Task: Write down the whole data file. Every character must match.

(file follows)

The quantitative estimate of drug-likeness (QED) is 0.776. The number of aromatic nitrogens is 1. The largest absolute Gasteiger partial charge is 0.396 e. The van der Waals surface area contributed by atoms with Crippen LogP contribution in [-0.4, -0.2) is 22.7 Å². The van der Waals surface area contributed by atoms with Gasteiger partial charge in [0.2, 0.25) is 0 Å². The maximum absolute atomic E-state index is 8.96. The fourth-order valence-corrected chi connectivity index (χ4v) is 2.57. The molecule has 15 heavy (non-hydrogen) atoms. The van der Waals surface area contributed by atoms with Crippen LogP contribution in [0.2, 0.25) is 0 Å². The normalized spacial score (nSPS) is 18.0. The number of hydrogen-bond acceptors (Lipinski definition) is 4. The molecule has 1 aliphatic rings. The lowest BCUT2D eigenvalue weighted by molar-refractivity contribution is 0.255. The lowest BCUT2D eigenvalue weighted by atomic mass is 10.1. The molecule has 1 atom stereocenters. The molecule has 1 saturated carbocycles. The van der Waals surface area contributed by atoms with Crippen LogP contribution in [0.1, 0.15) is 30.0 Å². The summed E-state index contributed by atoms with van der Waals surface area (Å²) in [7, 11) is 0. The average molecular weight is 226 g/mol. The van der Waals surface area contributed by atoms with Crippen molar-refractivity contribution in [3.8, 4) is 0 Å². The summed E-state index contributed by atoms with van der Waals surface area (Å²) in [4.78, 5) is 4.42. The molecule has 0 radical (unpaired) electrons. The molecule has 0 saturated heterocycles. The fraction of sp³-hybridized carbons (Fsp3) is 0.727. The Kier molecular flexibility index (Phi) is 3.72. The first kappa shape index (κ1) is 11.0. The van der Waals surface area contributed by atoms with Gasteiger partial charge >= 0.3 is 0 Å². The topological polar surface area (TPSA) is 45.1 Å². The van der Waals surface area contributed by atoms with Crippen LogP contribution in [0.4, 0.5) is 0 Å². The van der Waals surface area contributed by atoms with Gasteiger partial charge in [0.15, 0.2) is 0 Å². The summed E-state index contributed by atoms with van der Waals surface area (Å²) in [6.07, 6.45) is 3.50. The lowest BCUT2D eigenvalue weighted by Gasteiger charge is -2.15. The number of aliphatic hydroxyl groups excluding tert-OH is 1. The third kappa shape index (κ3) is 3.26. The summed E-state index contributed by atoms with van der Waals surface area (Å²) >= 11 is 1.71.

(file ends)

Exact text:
The quantitative estimate of drug-likeness (QED) is 0.776. The number of aromatic nitrogens is 1. The largest absolute Gasteiger partial charge is 0.396 e. The van der Waals surface area contributed by atoms with Crippen LogP contribution in [-0.4, -0.2) is 22.7 Å². The van der Waals surface area contributed by atoms with Gasteiger partial charge in [0.2, 0.25) is 0 Å². The maximum absolute atomic E-state index is 8.96. The fourth-order valence-corrected chi connectivity index (χ4v) is 2.57. The molecule has 15 heavy (non-hydrogen) atoms. The van der Waals surface area contributed by atoms with Crippen LogP contribution in [0.2, 0.25) is 0 Å². The normalized spacial score (nSPS) is 18.0. The number of hydrogen-bond acceptors (Lipinski definition) is 4. The molecule has 1 aliphatic rings. The lowest BCUT2D eigenvalue weighted by molar-refractivity contribution is 0.255. The lowest BCUT2D eigenvalue weighted by atomic mass is 10.1. The molecule has 1 atom stereocenters. The molecule has 1 saturated carbocycles. The van der Waals surface area contributed by atoms with Crippen LogP contribution in [0.1, 0.15) is 30.0 Å². The summed E-state index contributed by atoms with van der Waals surface area (Å²) in [7, 11) is 0. The average molecular weight is 226 g/mol. The van der Waals surface area contributed by atoms with Crippen molar-refractivity contribution in [3.8, 4) is 0 Å². The summed E-state index contributed by atoms with van der Waals surface area (Å²) in [4.78, 5) is 4.42. The molecule has 0 radical (unpaired) electrons. The molecule has 0 saturated heterocycles. The fraction of sp³-hybridized carbons (Fsp3) is 0.727. The Kier molecular flexibility index (Phi) is 3.72. The first kappa shape index (κ1) is 11.0. The van der Waals surface area contributed by atoms with Gasteiger partial charge >= 0.3 is 0 Å². The topological polar surface area (TPSA) is 45.1 Å². The van der Waals surface area contributed by atoms with Crippen LogP contribution in [0.4, 0.5) is 0 Å². The van der Waals surface area contributed by atoms with Gasteiger partial charge in [0.15, 0.2) is 0 Å². The summed E-state index contributed by atoms with van der Waals surface area (Å²) in [6.07, 6.45) is 3.50. The lowest BCUT2D eigenvalue weighted by Gasteiger charge is -2.15. The number of aliphatic hydroxyl groups excluding tert-OH is 1. The third kappa shape index (κ3) is 3.26. The summed E-state index contributed by atoms with van der Waals surface area (Å²) >= 11 is 1.71.